In an earlier post, we told you about a case our attorneys had spent years litigating that challenged the constitutionality of a fee arrangement associated with statewide DUI convictions. The Tennessee Bureau of Investigation (TBI) was receiving a $250 fee for every successful DUI prosecution involving blood or breath test evidence.
One of the most complicated aspects of Tennessee's DUI laws are the implied consent laws. Anyone who is investigated for suspicion of driving under the influence will come face to face with the question of whether to submit to certain chemical tests.
It doesn't take much to start a whole cascade of penalties when Chattanooga authorities suspect someone of driving under the influence of alcohol or drugs. Even before a charge is filed or conviction obtained, there are consequences. To avoid or minimize the fallout from DUI-related charges, it's crucial to speak with experienced legal counsel. It's worth the cost, especially if the initial consultation is free.
The definition of perfect usually suggests something positive. Perfection is something to strive for, but in the context of the phrase "The Perfect Storm," nothing could be further from the norm.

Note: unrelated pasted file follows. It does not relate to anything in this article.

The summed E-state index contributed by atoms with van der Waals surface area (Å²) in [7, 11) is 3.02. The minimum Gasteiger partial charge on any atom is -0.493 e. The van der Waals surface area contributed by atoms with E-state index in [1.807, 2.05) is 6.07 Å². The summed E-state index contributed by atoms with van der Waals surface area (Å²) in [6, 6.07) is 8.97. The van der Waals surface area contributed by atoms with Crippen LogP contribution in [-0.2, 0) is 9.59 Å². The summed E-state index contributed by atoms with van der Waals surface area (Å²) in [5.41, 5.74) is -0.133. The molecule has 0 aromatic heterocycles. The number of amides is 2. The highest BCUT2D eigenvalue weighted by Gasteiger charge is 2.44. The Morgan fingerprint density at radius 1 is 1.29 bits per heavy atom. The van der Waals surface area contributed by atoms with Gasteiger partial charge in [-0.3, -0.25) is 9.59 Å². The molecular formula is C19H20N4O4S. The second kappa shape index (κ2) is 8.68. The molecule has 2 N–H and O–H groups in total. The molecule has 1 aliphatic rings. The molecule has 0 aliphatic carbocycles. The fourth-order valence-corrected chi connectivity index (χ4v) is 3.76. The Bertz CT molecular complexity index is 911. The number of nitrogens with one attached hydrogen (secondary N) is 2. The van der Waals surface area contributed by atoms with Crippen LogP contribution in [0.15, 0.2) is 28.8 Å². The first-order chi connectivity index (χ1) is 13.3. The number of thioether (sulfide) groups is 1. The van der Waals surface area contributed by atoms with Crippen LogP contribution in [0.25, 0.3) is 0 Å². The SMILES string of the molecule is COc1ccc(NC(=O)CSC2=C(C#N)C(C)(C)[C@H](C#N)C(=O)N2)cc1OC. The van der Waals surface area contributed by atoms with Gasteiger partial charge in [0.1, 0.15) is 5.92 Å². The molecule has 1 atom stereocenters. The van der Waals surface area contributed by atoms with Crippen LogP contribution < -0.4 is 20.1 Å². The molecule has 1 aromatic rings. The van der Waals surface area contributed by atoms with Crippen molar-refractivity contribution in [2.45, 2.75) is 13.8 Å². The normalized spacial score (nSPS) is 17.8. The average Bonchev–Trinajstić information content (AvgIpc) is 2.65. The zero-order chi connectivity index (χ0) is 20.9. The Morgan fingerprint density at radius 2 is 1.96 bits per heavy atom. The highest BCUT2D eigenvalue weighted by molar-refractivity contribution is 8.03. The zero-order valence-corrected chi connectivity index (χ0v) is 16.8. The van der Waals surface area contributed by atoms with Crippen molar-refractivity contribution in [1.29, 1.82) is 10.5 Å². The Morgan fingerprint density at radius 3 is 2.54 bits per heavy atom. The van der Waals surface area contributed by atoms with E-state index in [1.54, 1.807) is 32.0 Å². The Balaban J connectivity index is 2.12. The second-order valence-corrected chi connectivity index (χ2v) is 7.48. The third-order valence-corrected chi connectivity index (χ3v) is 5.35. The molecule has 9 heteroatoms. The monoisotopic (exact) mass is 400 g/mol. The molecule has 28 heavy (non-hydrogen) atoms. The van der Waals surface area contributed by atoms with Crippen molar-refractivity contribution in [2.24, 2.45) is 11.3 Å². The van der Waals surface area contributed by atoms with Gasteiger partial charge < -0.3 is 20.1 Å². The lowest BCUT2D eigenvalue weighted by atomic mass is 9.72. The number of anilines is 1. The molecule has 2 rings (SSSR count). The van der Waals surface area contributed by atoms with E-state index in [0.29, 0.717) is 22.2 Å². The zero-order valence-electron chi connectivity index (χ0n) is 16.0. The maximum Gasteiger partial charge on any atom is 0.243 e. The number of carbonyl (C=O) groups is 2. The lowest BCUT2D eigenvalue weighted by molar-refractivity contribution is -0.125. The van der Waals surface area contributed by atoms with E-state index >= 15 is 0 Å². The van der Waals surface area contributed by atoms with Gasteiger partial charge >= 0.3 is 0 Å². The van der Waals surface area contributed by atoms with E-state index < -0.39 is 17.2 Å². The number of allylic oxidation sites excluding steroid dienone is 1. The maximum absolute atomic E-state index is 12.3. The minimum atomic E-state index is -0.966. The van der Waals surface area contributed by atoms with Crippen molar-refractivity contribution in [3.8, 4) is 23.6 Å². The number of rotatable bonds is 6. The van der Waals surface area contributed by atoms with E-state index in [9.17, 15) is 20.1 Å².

Every state has some form of implied consent law on the books. These are laws that say that anyone applying for and receiving a driver's license agrees to submit to a blood alcohol content (BAC) test when requested by police.
For most Tennessee drivers, there are few things as scary as being pulled over by the police and being asked to submit to a breath test. If you've been drinking, even a little bit, you have no idea what the result might be. Even if you haven't been drinking, if the device the officer uses hasn't been properly calibrated, it could give a positive reading. From there, things are likely only to get worse.
The consequences of a DUI can be far reaching. For many people, being pulled over by the Tennessee Highway Patrol trooper or a Chattanooga Police officer is frightening.